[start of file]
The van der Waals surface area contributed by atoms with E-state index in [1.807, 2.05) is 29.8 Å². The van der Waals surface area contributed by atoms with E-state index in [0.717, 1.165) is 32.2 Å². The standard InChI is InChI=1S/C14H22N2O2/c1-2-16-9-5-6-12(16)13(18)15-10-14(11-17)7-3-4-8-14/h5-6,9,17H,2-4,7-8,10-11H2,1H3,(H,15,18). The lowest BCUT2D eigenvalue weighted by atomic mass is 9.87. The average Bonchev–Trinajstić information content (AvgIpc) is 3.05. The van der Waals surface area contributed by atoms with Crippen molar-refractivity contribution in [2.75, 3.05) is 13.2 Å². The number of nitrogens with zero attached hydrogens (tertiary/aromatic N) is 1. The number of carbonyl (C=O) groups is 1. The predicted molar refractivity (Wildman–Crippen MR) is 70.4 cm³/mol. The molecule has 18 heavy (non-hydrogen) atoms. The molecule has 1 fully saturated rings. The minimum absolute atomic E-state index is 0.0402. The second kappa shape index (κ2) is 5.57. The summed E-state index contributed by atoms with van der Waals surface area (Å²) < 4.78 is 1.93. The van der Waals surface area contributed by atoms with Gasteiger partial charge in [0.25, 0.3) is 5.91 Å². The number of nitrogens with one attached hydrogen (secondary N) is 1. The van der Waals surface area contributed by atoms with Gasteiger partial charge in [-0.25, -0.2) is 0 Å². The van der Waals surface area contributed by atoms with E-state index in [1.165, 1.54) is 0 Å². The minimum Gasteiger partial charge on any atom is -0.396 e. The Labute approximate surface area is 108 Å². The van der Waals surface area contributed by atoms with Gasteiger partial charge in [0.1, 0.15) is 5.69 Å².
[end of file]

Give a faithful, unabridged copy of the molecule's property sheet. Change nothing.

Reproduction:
The van der Waals surface area contributed by atoms with E-state index in [1.807, 2.05) is 29.8 Å². The van der Waals surface area contributed by atoms with E-state index in [0.717, 1.165) is 32.2 Å². The standard InChI is InChI=1S/C14H22N2O2/c1-2-16-9-5-6-12(16)13(18)15-10-14(11-17)7-3-4-8-14/h5-6,9,17H,2-4,7-8,10-11H2,1H3,(H,15,18). The lowest BCUT2D eigenvalue weighted by atomic mass is 9.87. The average Bonchev–Trinajstić information content (AvgIpc) is 3.05. The van der Waals surface area contributed by atoms with Crippen molar-refractivity contribution in [2.75, 3.05) is 13.2 Å². The number of nitrogens with zero attached hydrogens (tertiary/aromatic N) is 1. The number of carbonyl (C=O) groups is 1. The predicted molar refractivity (Wildman–Crippen MR) is 70.4 cm³/mol. The molecule has 18 heavy (non-hydrogen) atoms. The molecule has 1 fully saturated rings. The minimum absolute atomic E-state index is 0.0402. The second kappa shape index (κ2) is 5.57. The summed E-state index contributed by atoms with van der Waals surface area (Å²) < 4.78 is 1.93. The van der Waals surface area contributed by atoms with Gasteiger partial charge in [0.25, 0.3) is 5.91 Å². The number of nitrogens with one attached hydrogen (secondary N) is 1. The van der Waals surface area contributed by atoms with Gasteiger partial charge in [-0.25, -0.2) is 0 Å². The van der Waals surface area contributed by atoms with E-state index in [1.165, 1.54) is 0 Å². The minimum Gasteiger partial charge on any atom is -0.396 e. The Labute approximate surface area is 108 Å². The van der Waals surface area contributed by atoms with Gasteiger partial charge in [0.1, 0.15) is 5.69 Å².